std::bad_alloc
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Thread: std::bad_alloc

  1. #1
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    std::bad_alloc

    I have a program that throws a std::bad_alloc exception, even though there is clearly plenty of free memory left on my computer (see attached picture of page file usage history in Task Manager). Prior to program execution, memory usage was about 600 MB, during program execution it went up to ~1.3 GB, at which point a bad_alloc was thrown. I'm wondering, why would my program run out of memory so soon?

    p.s. my OS in WinXP SP2
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    Last edited by HighCommander4; August 7th, 2008 at 09:45 PM.
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    Re: std::bad_alloc

    How big is the allocation? If a sufficiently large allocation is attempted on a sufficiently fragmented heap, an allocation can fail despite there appearing to be enough free memory. It's not a matter of how much memory is free, but of whether or not there is a contiguous region of free memory large enough for the allocation.
    - Alon

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    Re: std::bad_alloc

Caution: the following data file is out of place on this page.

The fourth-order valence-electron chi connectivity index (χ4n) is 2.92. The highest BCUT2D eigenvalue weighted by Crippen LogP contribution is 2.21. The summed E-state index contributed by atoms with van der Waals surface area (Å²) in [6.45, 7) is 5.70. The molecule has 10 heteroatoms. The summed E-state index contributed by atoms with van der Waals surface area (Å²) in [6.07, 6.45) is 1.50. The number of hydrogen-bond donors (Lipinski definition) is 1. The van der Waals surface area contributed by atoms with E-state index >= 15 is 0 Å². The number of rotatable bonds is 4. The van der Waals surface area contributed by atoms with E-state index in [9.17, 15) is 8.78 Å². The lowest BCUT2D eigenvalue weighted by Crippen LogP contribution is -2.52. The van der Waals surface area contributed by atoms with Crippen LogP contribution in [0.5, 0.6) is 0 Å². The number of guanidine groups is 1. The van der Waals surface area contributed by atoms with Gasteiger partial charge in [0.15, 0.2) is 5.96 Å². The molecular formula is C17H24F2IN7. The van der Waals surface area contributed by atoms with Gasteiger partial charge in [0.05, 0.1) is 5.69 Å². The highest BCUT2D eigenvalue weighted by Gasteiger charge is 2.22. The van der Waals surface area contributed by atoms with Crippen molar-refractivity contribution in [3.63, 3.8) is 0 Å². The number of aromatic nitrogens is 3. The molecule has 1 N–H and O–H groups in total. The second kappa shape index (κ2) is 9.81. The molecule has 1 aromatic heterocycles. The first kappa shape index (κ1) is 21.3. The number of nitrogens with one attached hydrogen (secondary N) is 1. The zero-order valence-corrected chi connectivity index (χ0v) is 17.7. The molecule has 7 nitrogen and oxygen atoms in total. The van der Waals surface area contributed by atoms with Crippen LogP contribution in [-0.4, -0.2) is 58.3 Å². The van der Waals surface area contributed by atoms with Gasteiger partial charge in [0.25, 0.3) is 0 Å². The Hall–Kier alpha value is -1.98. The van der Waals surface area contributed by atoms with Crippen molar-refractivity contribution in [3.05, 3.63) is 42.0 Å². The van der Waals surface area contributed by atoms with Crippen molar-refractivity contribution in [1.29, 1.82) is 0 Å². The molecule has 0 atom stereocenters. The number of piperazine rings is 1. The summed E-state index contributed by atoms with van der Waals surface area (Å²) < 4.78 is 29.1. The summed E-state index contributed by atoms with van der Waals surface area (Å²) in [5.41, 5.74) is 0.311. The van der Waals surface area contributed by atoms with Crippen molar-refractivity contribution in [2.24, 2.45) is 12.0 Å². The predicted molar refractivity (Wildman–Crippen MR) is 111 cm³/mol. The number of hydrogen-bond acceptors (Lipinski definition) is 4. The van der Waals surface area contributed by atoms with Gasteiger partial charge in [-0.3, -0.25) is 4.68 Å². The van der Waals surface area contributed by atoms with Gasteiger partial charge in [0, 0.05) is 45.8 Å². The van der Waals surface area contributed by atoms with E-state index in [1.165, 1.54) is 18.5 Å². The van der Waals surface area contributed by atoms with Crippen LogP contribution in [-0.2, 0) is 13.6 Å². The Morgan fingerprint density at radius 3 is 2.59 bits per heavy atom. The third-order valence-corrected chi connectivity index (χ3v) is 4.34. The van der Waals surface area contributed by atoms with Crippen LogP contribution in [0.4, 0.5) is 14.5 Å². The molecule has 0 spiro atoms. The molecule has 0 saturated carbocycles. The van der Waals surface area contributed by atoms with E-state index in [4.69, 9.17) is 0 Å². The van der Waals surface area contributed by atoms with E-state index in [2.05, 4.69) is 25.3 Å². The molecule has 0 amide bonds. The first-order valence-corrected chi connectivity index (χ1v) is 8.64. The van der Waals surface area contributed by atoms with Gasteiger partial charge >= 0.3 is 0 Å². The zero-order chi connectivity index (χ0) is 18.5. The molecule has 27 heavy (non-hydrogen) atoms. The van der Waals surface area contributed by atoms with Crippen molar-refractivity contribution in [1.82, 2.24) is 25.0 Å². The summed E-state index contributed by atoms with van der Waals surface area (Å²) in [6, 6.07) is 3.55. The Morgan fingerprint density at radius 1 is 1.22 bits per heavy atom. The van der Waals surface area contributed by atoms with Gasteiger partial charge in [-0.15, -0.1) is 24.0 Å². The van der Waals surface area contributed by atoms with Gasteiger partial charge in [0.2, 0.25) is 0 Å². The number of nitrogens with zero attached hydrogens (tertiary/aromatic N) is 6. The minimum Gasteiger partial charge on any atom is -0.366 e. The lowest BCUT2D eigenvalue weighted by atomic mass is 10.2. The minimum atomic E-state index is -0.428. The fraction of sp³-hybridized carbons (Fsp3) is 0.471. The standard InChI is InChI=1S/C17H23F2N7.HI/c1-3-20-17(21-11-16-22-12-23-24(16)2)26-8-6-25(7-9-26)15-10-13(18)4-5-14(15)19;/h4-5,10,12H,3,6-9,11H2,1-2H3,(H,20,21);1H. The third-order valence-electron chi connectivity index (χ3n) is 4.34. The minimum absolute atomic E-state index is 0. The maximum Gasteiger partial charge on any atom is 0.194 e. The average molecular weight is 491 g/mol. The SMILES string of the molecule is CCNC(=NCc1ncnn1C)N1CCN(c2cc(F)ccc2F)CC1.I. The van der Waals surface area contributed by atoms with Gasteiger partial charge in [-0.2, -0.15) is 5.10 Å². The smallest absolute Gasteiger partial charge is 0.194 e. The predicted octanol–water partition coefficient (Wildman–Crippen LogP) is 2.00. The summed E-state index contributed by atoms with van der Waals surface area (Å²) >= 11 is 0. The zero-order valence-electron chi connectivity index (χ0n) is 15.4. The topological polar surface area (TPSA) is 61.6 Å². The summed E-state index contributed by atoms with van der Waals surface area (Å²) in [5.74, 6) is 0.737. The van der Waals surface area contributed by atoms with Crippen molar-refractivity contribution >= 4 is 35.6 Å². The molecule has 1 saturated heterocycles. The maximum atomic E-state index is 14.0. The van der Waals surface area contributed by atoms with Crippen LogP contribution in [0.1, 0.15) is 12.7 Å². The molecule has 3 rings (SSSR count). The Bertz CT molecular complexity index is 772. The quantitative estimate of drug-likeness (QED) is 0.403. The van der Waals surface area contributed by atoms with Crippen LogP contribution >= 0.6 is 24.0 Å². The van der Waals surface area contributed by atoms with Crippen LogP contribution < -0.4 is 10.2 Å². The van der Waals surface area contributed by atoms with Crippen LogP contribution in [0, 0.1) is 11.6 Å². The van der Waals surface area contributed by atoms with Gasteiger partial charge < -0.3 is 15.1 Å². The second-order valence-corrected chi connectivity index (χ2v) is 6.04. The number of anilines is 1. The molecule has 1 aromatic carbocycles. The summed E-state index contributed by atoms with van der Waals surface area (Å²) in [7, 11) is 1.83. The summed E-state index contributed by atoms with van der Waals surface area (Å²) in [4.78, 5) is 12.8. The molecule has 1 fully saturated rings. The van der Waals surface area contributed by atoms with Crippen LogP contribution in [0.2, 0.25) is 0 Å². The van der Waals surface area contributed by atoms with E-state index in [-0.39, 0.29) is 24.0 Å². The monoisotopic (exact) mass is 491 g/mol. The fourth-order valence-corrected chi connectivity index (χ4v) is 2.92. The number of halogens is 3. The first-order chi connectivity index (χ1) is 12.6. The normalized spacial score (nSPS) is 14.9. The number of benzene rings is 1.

Quote Originally Posted by Hermit
    How big is the allocation? If a sufficiently large allocation is attempted on a sufficiently fragmented heap, an allocation can fail despite there appearing to be enough free memory. It's not a matter of how much memory is free, but of whether or not there is a contiguous region of free memory large enough for the allocation.
    My situation is quite the opposite. I have a large number of small memory allocations. The objects that I am allocating are only 30-40 bytes in size each, but I have ~13 million of them. So, I don't think that the fragmentation is the problem.
    Old Unix programmers never die, they just mv to /dev/null

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    Re: std::bad_alloc

    It does sound like a memory fragmentation problem to me. It occurs because of objects of different size are being created and destroyed. You can write a customize allocator that allocate and deallocate from a specific memory pool to minimize fragmentation.

    <edit>
    Sorry, I mean it sound like memory fragmentation problem. :P
    Last edited by Kheun; August 8th, 2008 at 03:09 AM.
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  5. #5
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    Re: std::bad_alloc

    you should be aware that the default allocator adds extra bytes of memory for each allocation with new you make (I don't know the exact number, something between 4 and 32 bytes) so, instead of 35 bytes being your average allocation, it is in reality 60 bytes. then 13 million of these is about 7 MB which is consistent with your memory usage of 1.3 GB.